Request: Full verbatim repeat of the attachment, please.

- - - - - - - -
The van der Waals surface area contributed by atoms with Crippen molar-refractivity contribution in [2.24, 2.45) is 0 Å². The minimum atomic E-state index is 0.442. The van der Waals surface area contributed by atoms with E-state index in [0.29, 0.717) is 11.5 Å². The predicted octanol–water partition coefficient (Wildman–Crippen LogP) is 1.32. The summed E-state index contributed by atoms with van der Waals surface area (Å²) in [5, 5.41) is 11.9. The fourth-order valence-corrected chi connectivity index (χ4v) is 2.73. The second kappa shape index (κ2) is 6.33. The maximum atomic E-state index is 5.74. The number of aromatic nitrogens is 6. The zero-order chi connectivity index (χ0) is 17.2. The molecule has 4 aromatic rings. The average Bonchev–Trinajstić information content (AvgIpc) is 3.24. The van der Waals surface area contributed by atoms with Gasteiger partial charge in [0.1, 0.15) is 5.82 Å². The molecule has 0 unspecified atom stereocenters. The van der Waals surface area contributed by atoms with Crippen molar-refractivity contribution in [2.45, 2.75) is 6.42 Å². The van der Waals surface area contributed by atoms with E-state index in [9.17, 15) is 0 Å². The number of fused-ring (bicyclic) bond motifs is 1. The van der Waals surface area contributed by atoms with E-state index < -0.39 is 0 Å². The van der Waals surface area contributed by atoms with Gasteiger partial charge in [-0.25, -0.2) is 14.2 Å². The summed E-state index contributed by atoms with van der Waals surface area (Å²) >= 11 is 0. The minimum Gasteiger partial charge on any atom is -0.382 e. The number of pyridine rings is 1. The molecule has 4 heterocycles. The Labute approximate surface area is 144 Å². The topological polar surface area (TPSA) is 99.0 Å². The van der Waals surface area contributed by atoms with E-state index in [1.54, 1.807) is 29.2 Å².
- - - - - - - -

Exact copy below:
The van der Waals surface area contributed by atoms with Crippen molar-refractivity contribution in [2.24, 2.45) is 0 Å². The minimum atomic E-state index is 0.442. The van der Waals surface area contributed by atoms with E-state index in [0.29, 0.717) is 11.5 Å². The predicted octanol–water partition coefficient (Wildman–Crippen LogP) is 1.32. The summed E-state index contributed by atoms with van der Waals surface area (Å²) in [5, 5.41) is 11.9. The fourth-order valence-corrected chi connectivity index (χ4v) is 2.73. The second kappa shape index (κ2) is 6.33. The maximum atomic E-state index is 5.74. The number of aromatic nitrogens is 6. The zero-order chi connectivity index (χ0) is 17.2. The molecule has 4 aromatic rings. The average Bonchev–Trinajstić information content (AvgIpc) is 3.24. The van der Waals surface area contributed by atoms with Gasteiger partial charge in [0.1, 0.15) is 5.82 Å². The molecule has 0 unspecified atom stereocenters. The van der Waals surface area contributed by atoms with Crippen molar-refractivity contribution in [2.45, 2.75) is 6.42 Å². The van der Waals surface area contributed by atoms with E-state index in [9.17, 15) is 0 Å². The number of fused-ring (bicyclic) bond motifs is 1. The van der Waals surface area contributed by atoms with E-state index < -0.39 is 0 Å². The van der Waals surface area contributed by atoms with Gasteiger partial charge in [-0.25, -0.2) is 14.2 Å². The summed E-state index contributed by atoms with van der Waals surface area (Å²) >= 11 is 0. The minimum Gasteiger partial charge on any atom is -0.382 e. The number of pyridine rings is 1. The molecule has 4 heterocycles. The Labute approximate surface area is 144 Å². The topological polar surface area (TPSA) is 99.0 Å². The van der Waals surface area contributed by atoms with E-state index in [1.54, 1.807) is 29.2 Å².